Virginia relies on a volunteer corps of licensed Department of Wildlife Resources (VDWR) rehabilitators, apprentices, and care providers. This group of several hundred wildlife “rehabbers” take in, care for and release wildlife throughout the state. In Northern Virginia and surrounding counties, WRL works with about 28-32 rehabilitators and 18 – 20 apprentices annually. Over a series of Nutley News articles, we will introduce you to many of those who work directly with WRL as advisors on our helpline or as care providers for wildlife.
Karen Brace lives in Fredericksburg, VA. She lives on 12 acres at the end of a gravel road where she releases many of the squirrels, bunnies, and opossums she rehabilitates. Karen first became interested in wildlife over ten years ago when her neighbor’s daughter found two baby squirrels and came to her for advice. She became an apprentice under the late Jeanette Wright and focused on squirrel rehabilitation. In 2012, when a member of the public brought her a box of 11 little opossum joeys, she fell in love and life hasn’t been the same since. Judie Graham, also one of our local opossum rehabilitators living in Culpeper, got her started with opossum rehabilitation.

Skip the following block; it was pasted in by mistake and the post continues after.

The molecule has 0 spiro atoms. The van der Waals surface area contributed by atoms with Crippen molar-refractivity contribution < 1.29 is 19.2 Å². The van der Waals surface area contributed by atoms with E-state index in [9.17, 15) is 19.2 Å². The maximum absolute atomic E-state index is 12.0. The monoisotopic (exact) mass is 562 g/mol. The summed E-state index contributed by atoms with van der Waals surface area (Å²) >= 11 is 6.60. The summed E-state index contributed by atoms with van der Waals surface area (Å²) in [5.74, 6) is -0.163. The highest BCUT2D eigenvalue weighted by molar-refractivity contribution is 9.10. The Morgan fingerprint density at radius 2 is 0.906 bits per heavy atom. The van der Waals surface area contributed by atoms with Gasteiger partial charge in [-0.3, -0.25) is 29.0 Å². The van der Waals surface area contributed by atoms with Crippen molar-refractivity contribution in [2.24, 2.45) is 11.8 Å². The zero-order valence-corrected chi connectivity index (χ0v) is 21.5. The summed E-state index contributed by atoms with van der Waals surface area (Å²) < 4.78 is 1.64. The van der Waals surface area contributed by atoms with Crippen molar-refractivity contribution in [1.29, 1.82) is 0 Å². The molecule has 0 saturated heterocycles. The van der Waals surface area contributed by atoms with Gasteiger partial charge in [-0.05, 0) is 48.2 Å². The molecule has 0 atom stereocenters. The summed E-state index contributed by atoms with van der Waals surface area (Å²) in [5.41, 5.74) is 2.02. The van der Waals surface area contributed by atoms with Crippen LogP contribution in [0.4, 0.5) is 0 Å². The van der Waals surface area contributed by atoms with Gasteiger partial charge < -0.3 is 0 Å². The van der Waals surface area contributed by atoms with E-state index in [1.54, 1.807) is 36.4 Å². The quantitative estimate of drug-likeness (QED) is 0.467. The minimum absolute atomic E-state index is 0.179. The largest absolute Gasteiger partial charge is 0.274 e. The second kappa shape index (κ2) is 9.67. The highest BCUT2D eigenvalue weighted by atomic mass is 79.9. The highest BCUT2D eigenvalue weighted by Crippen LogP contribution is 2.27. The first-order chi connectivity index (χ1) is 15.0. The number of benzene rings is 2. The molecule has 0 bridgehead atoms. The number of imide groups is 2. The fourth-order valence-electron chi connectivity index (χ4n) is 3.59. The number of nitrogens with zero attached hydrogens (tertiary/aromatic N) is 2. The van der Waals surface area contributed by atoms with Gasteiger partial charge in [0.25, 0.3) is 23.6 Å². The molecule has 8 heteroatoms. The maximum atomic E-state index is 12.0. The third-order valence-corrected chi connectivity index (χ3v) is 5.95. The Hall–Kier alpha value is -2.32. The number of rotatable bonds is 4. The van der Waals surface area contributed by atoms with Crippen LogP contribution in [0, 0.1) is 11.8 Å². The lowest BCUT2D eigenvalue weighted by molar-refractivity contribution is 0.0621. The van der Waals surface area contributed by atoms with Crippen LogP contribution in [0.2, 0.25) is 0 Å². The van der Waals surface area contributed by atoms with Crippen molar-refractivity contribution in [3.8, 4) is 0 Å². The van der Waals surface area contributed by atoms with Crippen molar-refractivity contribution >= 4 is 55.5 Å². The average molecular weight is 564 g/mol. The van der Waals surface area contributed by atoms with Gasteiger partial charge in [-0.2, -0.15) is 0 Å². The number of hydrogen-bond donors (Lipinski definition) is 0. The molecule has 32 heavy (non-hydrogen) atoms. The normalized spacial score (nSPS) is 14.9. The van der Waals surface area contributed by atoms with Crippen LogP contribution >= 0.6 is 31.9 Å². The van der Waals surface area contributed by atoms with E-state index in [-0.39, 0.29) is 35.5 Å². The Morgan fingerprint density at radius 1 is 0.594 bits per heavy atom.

In April 2019, Karen started Awesome ‘Possumz when it was determined that Stuart, one of her rehab animals, could not be released back into the wild. The mission of her organization is to educate the public about the awesomeness of Virginia opossums, the only native marsupial in the U.S and Canada. She and her trusty opossum “ambassadors” travel within a 60-mile radius of Fredericksburg, VA to teach the public about opossums. She also still rehabs squirrels and bunnies. Her apprentice, Danielle, helps her with the abandoned small animals that are brought to Karen from the adjacent counties.
Between rehabilitating Virginia wildlife, running Awesome ‘Possumz, AND working a full-time government job, Karen still finds time to focus on nature by participating in master gardener activities.
When asked what single animal she would love to rehabilitate, she immediately said wombats! Why wombats? In her words, “they are also marsupials and are essentially big fat roly poly hamsters”. I knew how to spell “wombat”, but had no clue what they were. I, of course, immediately Googled wombats after hanging up and Karen is right, they are adorable! Did you know a group of wombats is called a mob?
Karen’s advice for anyone interested in becoming an apprentice then rehabilitator is: “Focus on one animal first and READ, READ, READ! Learn all you can about that animal and how to care for it. You can learn about other animals down the road.”
Funny story: Sometimes the critter you get from the public, isn’t the one you expected. Someone brought me a “baby squirrel” last year. They arrived and I met them in my driveway. When they handed me the well-taped box I immediately reached inside and pulled out a …. ? At first, I had no idea what this sweet potato sized creature was, with its squished in little face and closed eyes. As I looked the critter over, apparently, I said out loud, “What the heck is this?” The person who brought it to me confidently said, “It’s a baby squirrel!” I said, “Ah, no it isn’t.” The mystery continued until the screaming started and then I knew. Oh yes, this is a baby raccoon, too young to wear its mask yet. Thank goodness for cell phones and our ability to have the callers send us pictures now!